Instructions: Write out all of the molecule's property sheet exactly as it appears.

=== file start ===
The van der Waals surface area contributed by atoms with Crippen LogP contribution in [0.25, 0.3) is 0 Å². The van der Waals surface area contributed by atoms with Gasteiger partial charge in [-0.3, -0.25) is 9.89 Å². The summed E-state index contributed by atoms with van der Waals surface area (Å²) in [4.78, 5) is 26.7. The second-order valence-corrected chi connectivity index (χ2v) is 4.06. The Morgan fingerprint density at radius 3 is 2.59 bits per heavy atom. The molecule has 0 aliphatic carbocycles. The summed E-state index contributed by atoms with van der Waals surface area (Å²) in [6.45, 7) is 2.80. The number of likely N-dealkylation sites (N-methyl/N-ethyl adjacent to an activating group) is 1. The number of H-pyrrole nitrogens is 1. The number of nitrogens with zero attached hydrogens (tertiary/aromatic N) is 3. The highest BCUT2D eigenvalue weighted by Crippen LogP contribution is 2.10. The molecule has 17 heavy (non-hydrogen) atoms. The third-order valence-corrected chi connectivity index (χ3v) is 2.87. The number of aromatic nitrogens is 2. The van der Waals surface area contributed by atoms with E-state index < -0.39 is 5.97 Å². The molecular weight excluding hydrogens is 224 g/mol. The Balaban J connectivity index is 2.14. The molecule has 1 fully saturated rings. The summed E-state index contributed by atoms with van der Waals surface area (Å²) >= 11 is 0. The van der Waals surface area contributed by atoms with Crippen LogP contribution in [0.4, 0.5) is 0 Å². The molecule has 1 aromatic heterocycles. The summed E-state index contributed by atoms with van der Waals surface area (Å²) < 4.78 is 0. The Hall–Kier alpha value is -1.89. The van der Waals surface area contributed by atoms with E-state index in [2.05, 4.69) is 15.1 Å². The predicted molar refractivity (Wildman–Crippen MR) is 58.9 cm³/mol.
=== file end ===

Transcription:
The van der Waals surface area contributed by atoms with Crippen LogP contribution in [0.25, 0.3) is 0 Å². The van der Waals surface area contributed by atoms with Gasteiger partial charge in [-0.3, -0.25) is 9.89 Å². The summed E-state index contributed by atoms with van der Waals surface area (Å²) in [4.78, 5) is 26.7. The second-order valence-corrected chi connectivity index (χ2v) is 4.06. The Morgan fingerprint density at radius 3 is 2.59 bits per heavy atom. The molecule has 0 aliphatic carbocycles. The summed E-state index contributed by atoms with van der Waals surface area (Å²) in [6.45, 7) is 2.80. The number of likely N-dealkylation sites (N-methyl/N-ethyl adjacent to an activating group) is 1. The number of H-pyrrole nitrogens is 1. The number of nitrogens with zero attached hydrogens (tertiary/aromatic N) is 3. The highest BCUT2D eigenvalue weighted by Crippen LogP contribution is 2.10. The molecule has 17 heavy (non-hydrogen) atoms. The third-order valence-corrected chi connectivity index (χ3v) is 2.87. The number of aromatic nitrogens is 2. The van der Waals surface area contributed by atoms with E-state index < -0.39 is 5.97 Å². The molecular weight excluding hydrogens is 224 g/mol. The Balaban J connectivity index is 2.14. The molecule has 1 fully saturated rings. The summed E-state index contributed by atoms with van der Waals surface area (Å²) >= 11 is 0. The van der Waals surface area contributed by atoms with Crippen LogP contribution in [0.4, 0.5) is 0 Å². The molecule has 1 aromatic heterocycles. The summed E-state index contributed by atoms with van der Waals surface area (Å²) < 4.78 is 0. The Hall–Kier alpha value is -1.89. The van der Waals surface area contributed by atoms with E-state index in [2.05, 4.69) is 15.1 Å². The predicted molar refractivity (Wildman–Crippen MR) is 58.9 cm³/mol.